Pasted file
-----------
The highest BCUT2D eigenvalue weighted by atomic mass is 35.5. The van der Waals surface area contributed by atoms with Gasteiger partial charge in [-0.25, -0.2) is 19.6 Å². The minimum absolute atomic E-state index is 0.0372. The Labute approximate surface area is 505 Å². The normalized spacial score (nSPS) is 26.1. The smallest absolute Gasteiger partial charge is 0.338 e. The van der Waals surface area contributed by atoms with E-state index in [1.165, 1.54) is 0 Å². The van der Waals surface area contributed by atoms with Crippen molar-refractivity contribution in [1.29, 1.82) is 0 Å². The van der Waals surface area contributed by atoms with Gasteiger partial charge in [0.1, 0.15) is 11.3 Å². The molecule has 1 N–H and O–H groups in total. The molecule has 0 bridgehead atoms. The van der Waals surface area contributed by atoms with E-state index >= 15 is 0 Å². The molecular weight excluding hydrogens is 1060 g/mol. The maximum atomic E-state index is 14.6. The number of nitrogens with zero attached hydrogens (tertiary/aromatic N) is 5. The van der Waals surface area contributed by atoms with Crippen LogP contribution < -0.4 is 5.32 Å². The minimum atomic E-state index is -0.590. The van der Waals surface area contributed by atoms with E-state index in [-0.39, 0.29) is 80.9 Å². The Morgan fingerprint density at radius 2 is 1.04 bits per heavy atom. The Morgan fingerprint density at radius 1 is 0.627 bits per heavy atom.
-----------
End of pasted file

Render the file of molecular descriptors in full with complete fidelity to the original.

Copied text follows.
The highest BCUT2D eigenvalue weighted by atomic mass is 35.5. The van der Waals surface area contributed by atoms with Gasteiger partial charge in [-0.25, -0.2) is 19.6 Å². The minimum absolute atomic E-state index is 0.0372. The Labute approximate surface area is 505 Å². The normalized spacial score (nSPS) is 26.1. The smallest absolute Gasteiger partial charge is 0.338 e. The van der Waals surface area contributed by atoms with E-state index in [1.165, 1.54) is 0 Å². The van der Waals surface area contributed by atoms with Crippen molar-refractivity contribution in [1.29, 1.82) is 0 Å². The van der Waals surface area contributed by atoms with Gasteiger partial charge in [0.1, 0.15) is 11.3 Å². The molecule has 1 N–H and O–H groups in total. The molecule has 0 bridgehead atoms. The van der Waals surface area contributed by atoms with E-state index >= 15 is 0 Å². The molecular weight excluding hydrogens is 1060 g/mol. The maximum atomic E-state index is 14.6. The number of nitrogens with zero attached hydrogens (tertiary/aromatic N) is 5. The van der Waals surface area contributed by atoms with Crippen LogP contribution < -0.4 is 5.32 Å². The minimum atomic E-state index is -0.590. The van der Waals surface area contributed by atoms with E-state index in [-0.39, 0.29) is 80.9 Å². The Morgan fingerprint density at radius 2 is 1.04 bits per heavy atom. The Morgan fingerprint density at radius 1 is 0.627 bits per heavy atom.